You state: “So Scott’s method is fatally flawed – you cannot just look at raw incidence numbers and declare there is no effect from climate change…But Scott dismisses all of this as “modeling”, which he rejects out of hand, explicitly favoring raw data, which is profoundly naive. He also dismissed data on the risks increased by climate change, again favoring raw data that mixes in many confounding variables.”

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Feb 28 2023

A Climate Debate Regarding Health Effects – Part II

Yesterday’s post was the first in an exchange about the effects of climate change on public health. Today’s post is my response.

Part II

Climate change is a critically important topic for society today, and it’s important that the public have a working knowledge of the facts, causes, effects, and potential interventions regarding climate change, so I am always happy to discuss the topic. Unfortunately, it’s a very complex topic that has been highly politicized and polarized. The science often becomes wrapped up in ideology – the best indication of this is that one’s political affiliation is the strongest predictor of the public’s opinions regarding climate change. The media, as they do in general, is happy to sensationalize the topic and often does not provide good context or background. Scientists have gotten better communicating about climate change, but not enough to override political affiliation.

My sense is the core issue is that the complexity of climate change allows everyone to cherry pick those details that fit their narrative. You can find examples to support whatever narrative you want to believe. You don’t even have to be factually incorrect (although many people certainly are), you just have to be selective in your details and interpretation. Climate change is a Rorschach test of subjective validation and confirmation bias.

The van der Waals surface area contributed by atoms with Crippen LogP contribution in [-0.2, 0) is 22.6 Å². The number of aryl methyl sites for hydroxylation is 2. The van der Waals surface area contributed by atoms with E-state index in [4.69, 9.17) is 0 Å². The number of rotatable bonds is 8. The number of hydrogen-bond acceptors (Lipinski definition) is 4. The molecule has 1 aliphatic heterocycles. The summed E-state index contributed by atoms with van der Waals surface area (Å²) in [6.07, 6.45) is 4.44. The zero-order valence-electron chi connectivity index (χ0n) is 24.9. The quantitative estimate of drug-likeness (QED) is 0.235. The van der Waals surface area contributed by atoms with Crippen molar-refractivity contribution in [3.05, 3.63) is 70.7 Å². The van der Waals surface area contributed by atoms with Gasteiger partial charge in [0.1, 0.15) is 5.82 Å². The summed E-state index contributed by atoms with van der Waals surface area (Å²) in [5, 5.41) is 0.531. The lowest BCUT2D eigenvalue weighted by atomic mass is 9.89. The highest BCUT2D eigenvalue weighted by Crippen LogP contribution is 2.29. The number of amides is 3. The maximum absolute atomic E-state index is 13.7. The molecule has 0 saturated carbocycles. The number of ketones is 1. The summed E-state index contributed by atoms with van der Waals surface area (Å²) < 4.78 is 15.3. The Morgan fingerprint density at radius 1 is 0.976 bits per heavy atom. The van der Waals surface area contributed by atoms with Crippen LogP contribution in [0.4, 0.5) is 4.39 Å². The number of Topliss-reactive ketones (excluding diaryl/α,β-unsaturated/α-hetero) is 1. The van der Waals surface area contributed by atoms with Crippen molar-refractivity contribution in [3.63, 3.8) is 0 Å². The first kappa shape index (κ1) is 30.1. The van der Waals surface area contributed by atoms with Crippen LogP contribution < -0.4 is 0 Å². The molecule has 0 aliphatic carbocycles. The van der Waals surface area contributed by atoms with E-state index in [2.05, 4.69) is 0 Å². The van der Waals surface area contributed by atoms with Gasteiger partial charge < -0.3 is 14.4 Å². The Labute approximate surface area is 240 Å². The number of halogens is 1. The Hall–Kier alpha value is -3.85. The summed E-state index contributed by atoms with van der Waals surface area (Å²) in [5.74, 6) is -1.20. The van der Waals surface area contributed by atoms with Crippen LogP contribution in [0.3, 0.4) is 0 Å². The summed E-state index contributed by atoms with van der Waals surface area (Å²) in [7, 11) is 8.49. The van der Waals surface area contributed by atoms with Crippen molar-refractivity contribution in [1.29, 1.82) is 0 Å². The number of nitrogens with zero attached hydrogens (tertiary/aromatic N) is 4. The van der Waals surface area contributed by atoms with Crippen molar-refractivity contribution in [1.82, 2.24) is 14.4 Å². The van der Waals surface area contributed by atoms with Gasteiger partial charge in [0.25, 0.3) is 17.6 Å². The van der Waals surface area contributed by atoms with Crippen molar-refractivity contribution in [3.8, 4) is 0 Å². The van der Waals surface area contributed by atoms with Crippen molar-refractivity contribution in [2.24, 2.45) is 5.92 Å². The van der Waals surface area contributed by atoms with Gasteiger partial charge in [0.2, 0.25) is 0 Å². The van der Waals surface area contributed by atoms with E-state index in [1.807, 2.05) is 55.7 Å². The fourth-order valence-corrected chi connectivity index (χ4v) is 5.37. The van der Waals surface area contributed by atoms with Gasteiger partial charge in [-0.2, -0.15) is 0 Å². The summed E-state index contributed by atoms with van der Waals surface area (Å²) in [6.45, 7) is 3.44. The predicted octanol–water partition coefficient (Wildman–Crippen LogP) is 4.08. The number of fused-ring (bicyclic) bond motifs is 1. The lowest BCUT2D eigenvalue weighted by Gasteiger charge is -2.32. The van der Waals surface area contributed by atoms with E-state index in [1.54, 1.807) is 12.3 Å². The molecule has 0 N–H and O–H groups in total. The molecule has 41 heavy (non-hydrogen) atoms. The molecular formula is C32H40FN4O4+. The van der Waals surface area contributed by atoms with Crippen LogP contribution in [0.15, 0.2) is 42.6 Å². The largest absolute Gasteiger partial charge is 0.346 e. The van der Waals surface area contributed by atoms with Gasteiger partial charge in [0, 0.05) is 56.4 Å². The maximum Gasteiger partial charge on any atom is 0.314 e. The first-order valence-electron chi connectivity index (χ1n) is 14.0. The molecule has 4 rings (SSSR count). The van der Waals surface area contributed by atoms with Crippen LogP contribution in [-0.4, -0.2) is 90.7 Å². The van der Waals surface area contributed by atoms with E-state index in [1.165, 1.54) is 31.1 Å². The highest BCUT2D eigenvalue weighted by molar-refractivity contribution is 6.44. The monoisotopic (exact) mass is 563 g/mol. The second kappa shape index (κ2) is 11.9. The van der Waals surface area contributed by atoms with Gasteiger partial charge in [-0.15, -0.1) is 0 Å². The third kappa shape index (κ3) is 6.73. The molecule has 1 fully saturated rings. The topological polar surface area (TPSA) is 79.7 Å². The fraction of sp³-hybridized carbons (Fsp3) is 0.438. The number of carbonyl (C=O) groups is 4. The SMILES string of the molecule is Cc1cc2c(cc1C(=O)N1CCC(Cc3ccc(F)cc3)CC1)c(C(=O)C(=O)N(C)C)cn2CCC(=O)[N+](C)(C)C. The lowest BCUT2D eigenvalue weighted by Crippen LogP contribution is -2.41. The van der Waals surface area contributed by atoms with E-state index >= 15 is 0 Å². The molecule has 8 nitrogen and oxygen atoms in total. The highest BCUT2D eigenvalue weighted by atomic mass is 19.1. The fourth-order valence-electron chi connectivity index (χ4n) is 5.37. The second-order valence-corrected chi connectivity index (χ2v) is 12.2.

I say this all because I think Scott’s narrative comes through very clearly. He contacted me asking fervently for a debate on this specific topic, the health effects of climate change. I thought this was a little odd since I have never written or expressed an opinion about this topic before. It seems he assumed what my position was based on other things I have written about climate change – that I think it’s real, it is primarily being caused by humans, and the effects are likely to be bad for the environment and human civilization. This brings up another aspect of the climate change debate, that people generally take sides and think that everyone fits relatively cleanly into the “for or against” side. Once someone thinks they have detected what side you are on, they then ascribe the entire package of views to you.

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Feb 27 2023

A Climate Debate Regarding Health Effects – Part I

This is the first entry in an exchange between me and Scott Hastings, who requested the exchange. This is his opening arguments. My response will be tomorrow’s post.


Part I:

Hi Steven, first of all, I am tremendously grateful to you for taking time to engage with me on this very important topic. Thank you.

I’d like to start by sharing just a few media articles I found that are now over 3 years old:

New York Times: November 13, 2019 “Climate Change Poses Threats to Children’s Health Worldwide

ABC News Australia: November 5, 2019 “11,000 scientists declare climate emergency warning world faces catastrophic threat

CNN: November 12, 2019 “The climate crisis will profoundly affect the health of every child alive today,

Wired: November 13, 2019 “How the Climate Crisis Is Killing Us, in 9 Alarming Charts, A new report from over 100 experts paints a devastating picture of how climate change is already imperiling human health.”

We are both physicians, so I don’t want to leave out the American Medical Association statement on climate change.

I think you get the point…We are daily inundated with a “climate emergency” just around the corner.  It also seems that all the experts (at least 97% anyway) are in some general agreement about the “devastating catastrophe” lurking somewhere out there. However, the official IPCC-5 report seems to be a whole lot less confident than the headlines mentioned above.